Ministers ask Hunt for £300m to avert mass British Steel job losses

Business

Ministers are urging the chancellor to provide £300m of taxpayers’ money to avert the closure of British Steel’s two blast furnaces – a move that would trigger the loss of thousands of industrial jobs in northern England.

Sky News has learnt that Grant Shapps, the business secretary, and Michael Gove, the levelling-up secretary, wrote to Jeremy Hunt this month to warn that the demise of British Steel could cost the government up to £1bn in decommissioning and other liabilities.

In their letter, a copy of which has been seen by Sky News, Mr Hunt was asked to consider the economic case for supporting both British Steel, which is owned by a Chinese conglomerate, and the wider UK steel industry.

“Every other G20 nation has maintained domestic steel production and, while we do not think that this should come at any cost, we do believe it is in HMG’s interest to offer well-designed and targeted funding which unlocks private investment, achieves a good outcome for taxpayers, and enables transformed, decarbonised and viable domestic steel production to continue in the UK in the long-term,” Mr Shapps and Mr Gove wrote.

“We do not want to become reliant on steel sources elsewhere in the same way that energy security has become self-evidently important.

“Moreover, our steel requirement will increase by 20% due to large domestic infrastructure projects already committed to in the UK.”

One industry source briefed on the discussions in Whitehall said the chancellor had instructed Treasury officials to scrutinise the request.

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The letter to Mr Hunt warned that British Steel “does not have a viable business without government support”.

British Steel plant in Scunthorpe
Image:
The British Steel plant in Scunthorpe

“Closing one blast furnace would be a stepping-stone to closure of the second blast furnace, resulting in a highly unstable business model dependent on Chinese steel imports,” Mr Shapps and Mr Gove wrote.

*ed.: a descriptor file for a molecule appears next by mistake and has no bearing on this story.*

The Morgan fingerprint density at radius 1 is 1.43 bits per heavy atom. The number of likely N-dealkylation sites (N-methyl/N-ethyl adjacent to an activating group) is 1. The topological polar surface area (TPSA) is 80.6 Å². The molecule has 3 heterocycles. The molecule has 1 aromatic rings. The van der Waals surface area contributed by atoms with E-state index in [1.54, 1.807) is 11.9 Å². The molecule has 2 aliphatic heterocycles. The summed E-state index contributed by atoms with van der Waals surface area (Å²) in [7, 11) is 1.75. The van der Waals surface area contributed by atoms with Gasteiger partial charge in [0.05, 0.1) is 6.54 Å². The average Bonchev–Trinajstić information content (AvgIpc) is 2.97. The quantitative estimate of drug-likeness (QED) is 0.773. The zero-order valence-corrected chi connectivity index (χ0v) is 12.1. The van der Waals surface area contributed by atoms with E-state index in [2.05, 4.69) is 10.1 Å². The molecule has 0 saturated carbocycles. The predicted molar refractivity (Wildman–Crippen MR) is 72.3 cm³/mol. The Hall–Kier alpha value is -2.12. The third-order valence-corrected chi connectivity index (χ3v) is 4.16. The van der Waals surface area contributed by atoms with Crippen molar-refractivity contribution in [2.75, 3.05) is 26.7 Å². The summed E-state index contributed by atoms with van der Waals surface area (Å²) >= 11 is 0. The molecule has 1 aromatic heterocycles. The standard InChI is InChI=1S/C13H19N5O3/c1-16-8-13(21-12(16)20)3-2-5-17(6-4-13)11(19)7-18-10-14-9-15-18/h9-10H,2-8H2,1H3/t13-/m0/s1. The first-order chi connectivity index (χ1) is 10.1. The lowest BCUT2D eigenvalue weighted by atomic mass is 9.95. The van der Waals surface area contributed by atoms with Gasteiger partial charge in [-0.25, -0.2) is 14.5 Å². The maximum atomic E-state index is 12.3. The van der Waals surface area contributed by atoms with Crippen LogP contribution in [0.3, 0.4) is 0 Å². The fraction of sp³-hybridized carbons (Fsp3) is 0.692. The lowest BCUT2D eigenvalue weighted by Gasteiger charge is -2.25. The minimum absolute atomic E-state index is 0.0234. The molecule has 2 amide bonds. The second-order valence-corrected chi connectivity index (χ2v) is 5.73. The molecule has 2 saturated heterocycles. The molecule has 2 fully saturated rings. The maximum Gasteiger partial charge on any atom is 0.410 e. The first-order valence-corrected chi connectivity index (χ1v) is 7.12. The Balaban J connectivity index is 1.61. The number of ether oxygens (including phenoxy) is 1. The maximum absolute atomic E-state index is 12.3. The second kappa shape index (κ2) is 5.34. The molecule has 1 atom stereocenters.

“The local economic impact of closing both blast furnaces is estimated to be in the region of £360m to £640m, with a further £500m to £1bn liability for HMG through compulsory liquidation, insolvency and land liabilities (though £40m could potentially be raised through asset recovery”.

“Given the magnitude of the liabilities due to fall on HMG in the event of blast furnace closure, and following the PM’s steer, we would like officials to test whether net government support in the region of £300m for British Steel could prevent closure, protect jobs and create a cleaner viable long-term future for steel production in the United Kingdom.”

The fate of British Steel, which was bought by Jingye Group out of a previous insolvency process less than three years ago, has become increasingly unclear in recent months as the current owners have indicated that they would not maintain its operations without taxpayer funding.

British Steel employs about 4,000 people, with thousands more jobs in its supply chain dependent upon the company.

According to the letter to Mr Hunt, British Steel has already informed the government that it could close one of the Scunthorpe blast furnaces as soon as next month, with the loss of 1,700 jobs.